Since the dataset contains boolean data, it’s always best to use a Decision Tree, RandomForest Classifier or Logistic Regression algorithm since these models work best for classification. In this case, I chose to work with a Decision Tree, because it’s straightforward and generally gives the best results when trying to classify data.

model = DecisionTreeClassifier()

model.fit(Xtrain, ytrain)

4 — Evaluate The Model

Now that the model is trained, let’s see how well it does on the test data:

ypred = model.predict(Xtest)

print(metrics.classification_report(ypred, ytest))

print("\n\nAccuracy Score:", metrics.accuracy_score(ytest, ypred).round(2)*100, "%")

We used the model to predict Xtest data. Now let’s compare the results to ytest and see how well we did:

             precision    recall  f1-score   support

         -1       0.95      0.95      0.95      1176

          1       0.96      0.96      0.96      1588


  micro avg       0.96      0.96      0.96      2764

  macro avg       0.96      0.96      0.96      2764

weighted avg       0.96      0.96      0.96      2764


Accuracy Score: 96.0 %

Not bad! We made literally no modifications to the data and achieved an accuracy score of 96%. From here, you can dive deeper into the data and see if there’s any transformation that can be done to further improve the accuracy of prediction.

5 — Identify False Positives & False Negatives

The results of any decision tree evaluation are likely to contain both false positives (URLs that are actually valid, but that our model indicates are not), as well as false negatives (URLs that are actually bad, but our model indicates are fine). To help resolve these instances, let’s draw out a confusion matrix (a table with 4 different combinations of predicted and actual values) for our results. The matrix will help us identify:

  • True Positives
  • True Negatives
  • False Positives (Type 1 Error)
  • False Negatives (Type 2 Error)
mat = confusion_matrix(ytest, ypred)

sns.heatmap(mat.T, square=True, annot=True, fmt='d', cbar=False)

plt.xlabel('true label')

plt.ylabel('predicted label');

plt.savefig(confusion_matrix_file)

As you can see, the number of false positives and false negatives are pretty low compared to our true positives and negatives, so we can be pretty sure of our results.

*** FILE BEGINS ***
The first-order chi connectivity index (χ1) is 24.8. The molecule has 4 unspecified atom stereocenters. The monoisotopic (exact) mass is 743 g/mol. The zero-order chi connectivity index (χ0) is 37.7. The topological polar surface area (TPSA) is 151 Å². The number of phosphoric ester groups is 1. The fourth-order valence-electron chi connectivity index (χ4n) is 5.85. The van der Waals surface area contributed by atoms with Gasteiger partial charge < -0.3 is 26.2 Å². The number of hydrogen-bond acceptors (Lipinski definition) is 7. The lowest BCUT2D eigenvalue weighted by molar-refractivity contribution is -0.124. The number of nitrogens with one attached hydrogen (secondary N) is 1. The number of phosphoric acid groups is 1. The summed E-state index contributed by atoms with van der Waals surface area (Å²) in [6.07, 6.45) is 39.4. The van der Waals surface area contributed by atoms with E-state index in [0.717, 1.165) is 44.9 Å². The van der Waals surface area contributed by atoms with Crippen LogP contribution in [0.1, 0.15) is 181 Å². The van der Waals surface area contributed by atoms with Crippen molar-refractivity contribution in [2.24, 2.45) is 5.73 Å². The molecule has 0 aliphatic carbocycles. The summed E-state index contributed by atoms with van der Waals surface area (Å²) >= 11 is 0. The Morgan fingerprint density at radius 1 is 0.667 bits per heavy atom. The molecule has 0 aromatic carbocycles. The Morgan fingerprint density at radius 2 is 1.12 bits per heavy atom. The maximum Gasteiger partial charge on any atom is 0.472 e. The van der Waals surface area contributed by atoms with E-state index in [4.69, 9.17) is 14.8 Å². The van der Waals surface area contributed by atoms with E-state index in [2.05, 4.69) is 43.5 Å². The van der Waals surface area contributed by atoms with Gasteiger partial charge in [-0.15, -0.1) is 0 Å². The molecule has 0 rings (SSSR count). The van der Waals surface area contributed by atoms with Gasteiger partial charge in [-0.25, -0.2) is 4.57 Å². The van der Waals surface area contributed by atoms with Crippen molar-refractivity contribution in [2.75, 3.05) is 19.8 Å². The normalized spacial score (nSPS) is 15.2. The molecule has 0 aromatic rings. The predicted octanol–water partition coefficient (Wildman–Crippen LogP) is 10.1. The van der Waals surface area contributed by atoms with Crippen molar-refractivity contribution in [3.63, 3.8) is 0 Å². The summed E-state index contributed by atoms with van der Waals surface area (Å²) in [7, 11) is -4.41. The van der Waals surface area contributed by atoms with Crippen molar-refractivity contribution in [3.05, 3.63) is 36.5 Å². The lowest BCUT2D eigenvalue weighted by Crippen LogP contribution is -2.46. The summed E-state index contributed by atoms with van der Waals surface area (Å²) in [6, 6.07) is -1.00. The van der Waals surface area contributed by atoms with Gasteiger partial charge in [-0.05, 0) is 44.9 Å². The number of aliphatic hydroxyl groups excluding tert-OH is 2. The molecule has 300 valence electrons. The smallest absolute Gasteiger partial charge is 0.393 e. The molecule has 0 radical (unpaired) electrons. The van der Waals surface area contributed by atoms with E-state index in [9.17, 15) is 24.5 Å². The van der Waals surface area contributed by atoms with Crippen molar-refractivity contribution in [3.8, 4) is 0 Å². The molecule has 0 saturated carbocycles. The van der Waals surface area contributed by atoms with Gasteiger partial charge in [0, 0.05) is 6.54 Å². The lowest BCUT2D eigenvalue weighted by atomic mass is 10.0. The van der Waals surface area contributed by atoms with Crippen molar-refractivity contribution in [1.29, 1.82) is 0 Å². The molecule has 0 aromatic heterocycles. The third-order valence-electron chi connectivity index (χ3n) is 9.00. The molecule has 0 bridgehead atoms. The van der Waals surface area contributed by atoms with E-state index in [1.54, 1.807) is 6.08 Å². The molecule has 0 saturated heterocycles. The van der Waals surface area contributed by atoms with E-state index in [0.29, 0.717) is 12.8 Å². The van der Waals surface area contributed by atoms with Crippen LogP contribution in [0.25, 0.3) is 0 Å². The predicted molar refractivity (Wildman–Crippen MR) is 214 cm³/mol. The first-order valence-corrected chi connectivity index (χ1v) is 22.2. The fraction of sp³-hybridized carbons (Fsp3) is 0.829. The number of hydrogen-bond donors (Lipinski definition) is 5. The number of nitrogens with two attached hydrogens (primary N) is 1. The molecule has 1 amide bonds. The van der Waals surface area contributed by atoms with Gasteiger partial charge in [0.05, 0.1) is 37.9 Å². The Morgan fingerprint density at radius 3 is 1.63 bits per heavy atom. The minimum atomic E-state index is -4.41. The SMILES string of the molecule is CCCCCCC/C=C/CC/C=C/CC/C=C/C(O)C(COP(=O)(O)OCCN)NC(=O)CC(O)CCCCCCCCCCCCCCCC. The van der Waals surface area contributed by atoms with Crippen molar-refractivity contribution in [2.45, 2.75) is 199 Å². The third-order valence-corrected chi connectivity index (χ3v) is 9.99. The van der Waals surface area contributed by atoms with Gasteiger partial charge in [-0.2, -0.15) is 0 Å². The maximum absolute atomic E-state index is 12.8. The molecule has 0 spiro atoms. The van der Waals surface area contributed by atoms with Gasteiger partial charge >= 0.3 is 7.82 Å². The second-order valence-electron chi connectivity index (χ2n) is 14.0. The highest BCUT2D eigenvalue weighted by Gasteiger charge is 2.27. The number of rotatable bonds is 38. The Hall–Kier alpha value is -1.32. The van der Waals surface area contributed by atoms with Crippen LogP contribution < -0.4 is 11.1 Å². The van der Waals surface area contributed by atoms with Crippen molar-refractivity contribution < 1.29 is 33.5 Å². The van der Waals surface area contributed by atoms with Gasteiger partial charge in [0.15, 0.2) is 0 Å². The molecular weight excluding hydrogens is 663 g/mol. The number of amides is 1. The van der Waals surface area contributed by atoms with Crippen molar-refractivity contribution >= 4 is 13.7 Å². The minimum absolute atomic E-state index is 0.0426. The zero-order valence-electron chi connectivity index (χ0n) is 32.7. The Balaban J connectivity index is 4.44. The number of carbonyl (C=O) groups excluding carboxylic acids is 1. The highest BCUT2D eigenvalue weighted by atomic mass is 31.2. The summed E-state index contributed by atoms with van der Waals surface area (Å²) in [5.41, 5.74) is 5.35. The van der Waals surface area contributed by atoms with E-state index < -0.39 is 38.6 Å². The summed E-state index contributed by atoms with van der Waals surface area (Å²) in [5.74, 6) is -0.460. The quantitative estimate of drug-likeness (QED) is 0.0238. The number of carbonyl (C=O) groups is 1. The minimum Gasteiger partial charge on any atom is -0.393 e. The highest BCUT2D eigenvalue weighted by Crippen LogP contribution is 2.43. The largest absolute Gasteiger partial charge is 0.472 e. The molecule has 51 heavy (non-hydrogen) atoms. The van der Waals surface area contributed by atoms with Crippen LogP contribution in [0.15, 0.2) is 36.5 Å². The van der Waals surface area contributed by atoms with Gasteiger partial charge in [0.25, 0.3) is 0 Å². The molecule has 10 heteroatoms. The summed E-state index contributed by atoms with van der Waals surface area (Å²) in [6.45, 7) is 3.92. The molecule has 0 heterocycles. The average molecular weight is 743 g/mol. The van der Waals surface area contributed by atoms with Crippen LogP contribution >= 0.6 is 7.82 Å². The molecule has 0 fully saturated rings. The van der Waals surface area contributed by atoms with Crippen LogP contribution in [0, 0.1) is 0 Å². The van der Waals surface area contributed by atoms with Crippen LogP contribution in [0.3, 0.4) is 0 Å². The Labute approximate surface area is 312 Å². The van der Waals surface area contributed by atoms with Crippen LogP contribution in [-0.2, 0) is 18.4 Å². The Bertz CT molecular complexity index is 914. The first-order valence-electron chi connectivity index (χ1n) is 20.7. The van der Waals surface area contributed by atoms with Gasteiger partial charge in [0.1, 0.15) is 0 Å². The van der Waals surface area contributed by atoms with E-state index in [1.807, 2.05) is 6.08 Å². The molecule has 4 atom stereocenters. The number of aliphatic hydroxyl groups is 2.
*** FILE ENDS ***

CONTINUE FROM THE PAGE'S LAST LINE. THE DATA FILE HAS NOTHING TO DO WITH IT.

To see how the decision tree panned out in making these decisions, we can visualize it with sklearn, matplotlib and sns.

export_graphviz(model, out_file=dot_file, feature_names=X.columns.values)
>> dot -Tpng tree.dot -o tree.png

We use export_graphviz to create a dot file of the decision tree, which is a text file that lets us visualize the actual bifurcations in decisions. Then, using the command line tool dot we convert the text file to a PNG image which shows our final “tree” of decisions (open it in a new tab to view the details):

Decision Tree

Phishing URL Detection With Python: Summary

These days, when everyone is working for home, there’s a lot less opportunity to just casually ask your office colleagues if they’ve received a suspicious email like the one you just got. And attackers know it, driving a 300% increase in cybercrime since the start of the pandemic. It’s always good practice to check every link before you click on it, but of course, busy employees can get careless.

This blog post showed you how, given a set of criteria that can typically identify phishing URLs, you can build and train a simple decision tree model to evaluate any given URL, and indicate whether it is actually valid or not with 96% accuracy. Now, if only it was as easy as this to prevent people from clicking fraudulent links in the first place!


Swaathi Kakarla is the co-founder and CTO at Skcript She enjoys talking and writing about code efficiency, performance and startups. In her free time she finds solace in yoga, bicycling and contributing to open source. Swaathi is a regular contributor at Fixate IO.